Blood Supply of Talus

3 Main Arteries

Extraosseous and intraosseous anastomoses formed by 3 main arteries:

  1. Posterior tibial artery ~ 17% contribution
  2. Anterior tibial (dorsalis pedis) artery ~ 36% contribution
  3. Perforating peroneal artery ~ 47% contribution
Talar blood supply

Major Branches

Tarsal sinus artery: Arises from –

  • Dorsalis pedis artery (frequently) or
  • Lateral tarsal artery (branch of dorsalis pedis artery) or
  • Perforating peroneal artery or
  • Anastomosis between Lateral tarsal artery and Perforating peroneal artery

Tarsal canal artery: Arsies from Posterior tibial artery

Deltoid artery: Arises from tarsal canal artery or posterior tibial artery

Superomedial direct branches: Arises from Dorsalis pedis artery

Posterior direct branches: Arises from the Posterior tibial artery

Major Anastomoses

1. Tarsal canal: Tarsal sinus artery + Tarsal canal artery = Major arterial axis of talus (arterial line is located posterior to the talar neck level)

2. Large periosteal network (continues into tarsal sinus and ends on the lateral side of body around lateral malleolus): Deltoid artery + Dorsalis pedis (superior neck branches)

3. Posterior tubercle: Peroneal artery + Posterior direct branches of posterior tibial artery

Sites of vascular access

More than half (almost two-third) of the talar surface is covered with articular cartilage and the blood supply of talus enters at 5 non-articular sites:

  1. Neck of talus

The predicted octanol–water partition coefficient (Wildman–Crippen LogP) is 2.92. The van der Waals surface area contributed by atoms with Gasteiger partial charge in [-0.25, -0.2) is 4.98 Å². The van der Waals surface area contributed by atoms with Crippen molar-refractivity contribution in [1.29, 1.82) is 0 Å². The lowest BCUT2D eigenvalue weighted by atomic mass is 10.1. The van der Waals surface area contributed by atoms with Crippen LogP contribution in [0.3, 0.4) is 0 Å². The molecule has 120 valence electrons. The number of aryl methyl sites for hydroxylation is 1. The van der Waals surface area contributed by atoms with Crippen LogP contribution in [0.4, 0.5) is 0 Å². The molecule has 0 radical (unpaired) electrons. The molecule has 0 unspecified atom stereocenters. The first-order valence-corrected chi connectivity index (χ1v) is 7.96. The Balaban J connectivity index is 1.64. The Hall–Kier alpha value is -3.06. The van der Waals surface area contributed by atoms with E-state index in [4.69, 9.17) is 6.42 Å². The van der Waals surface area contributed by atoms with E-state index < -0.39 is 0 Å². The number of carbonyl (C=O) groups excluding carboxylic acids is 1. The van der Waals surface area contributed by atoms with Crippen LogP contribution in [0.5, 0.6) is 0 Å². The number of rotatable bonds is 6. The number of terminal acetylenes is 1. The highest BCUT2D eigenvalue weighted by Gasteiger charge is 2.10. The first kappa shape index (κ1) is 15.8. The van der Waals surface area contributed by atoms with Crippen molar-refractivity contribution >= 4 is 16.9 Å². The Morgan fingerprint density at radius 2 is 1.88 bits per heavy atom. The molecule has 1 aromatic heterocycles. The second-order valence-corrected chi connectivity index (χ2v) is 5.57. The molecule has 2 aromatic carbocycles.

• Superior surface: Anterior tibial artery branches
    • Inferior surface: Tarsal canal anastomosis between tarsal sinus and tarsal canal artery
  2. Sinus tarsi
  3. Medial side of body: Deltoid artery
  4. Posterior tubercle: Anastomosis around posterior tubercle

Intraosseous territory

Intraosseous blood supply talus

Head of talus:

  • Supero-medially (2/3rd): from branches of dorsalis pedis artery
  • Infero-laterally (1/3 rd): from tarsal sinus artery and it’s anastomosis or direct branches of lateral tarsal artery

Body of talus:

  • Lateral 1/3: tarsal sinus artery
  • Middle 1/3: anastomosis of tarsal sinus and tarsal canal artery
  • Medial 1/3: deltoid artery

AVN in Tarsal neck fractures

Except for perfusion from the direct posterior branches and delotid branches, most of the talar body receives it’s blood in a retrograde fashion (distal to proximal) through anastomosis around the talar neck. Due to this reason, talar body is susceptible to avascular necrosis (AVN) in talar fractures. Non displaced fractures of talar neck disrupt intraosseous branches of tarsal sinus and tarsal canal, but the major vascular sling remains intact. With displaced fractures of talar neck, branches from dorsalis pedis artery to talar neck, tarsal canal artery & tarsal sinus artery (major arterial supply to talus) which are all connected through a sling of vessels within the tarsal sinus are vulnerable to rupture.

References:

1. Sarrafian’s Anatomy of the Foot and Ankle: Descriptive, Topographic, Functional By Armen S Kelikian

2. Mulfinger, G. L., & Trueta, J. (1970). THE BLOOD SUPPLY OF THE TALUS. The Journal of Bone and Joint Surgery. British Volume, 52-B(1), 160–167. doi:10.1302/0301-620x.52b1.160

3. Skeletal Trauma: Basic Science, Management, and Reconstruction, Volume 1 By Bruce D. Browner

4. Campbell’s Operative Orthopaedics, 13th Edition By S. Terry Canale, James H. Beaty


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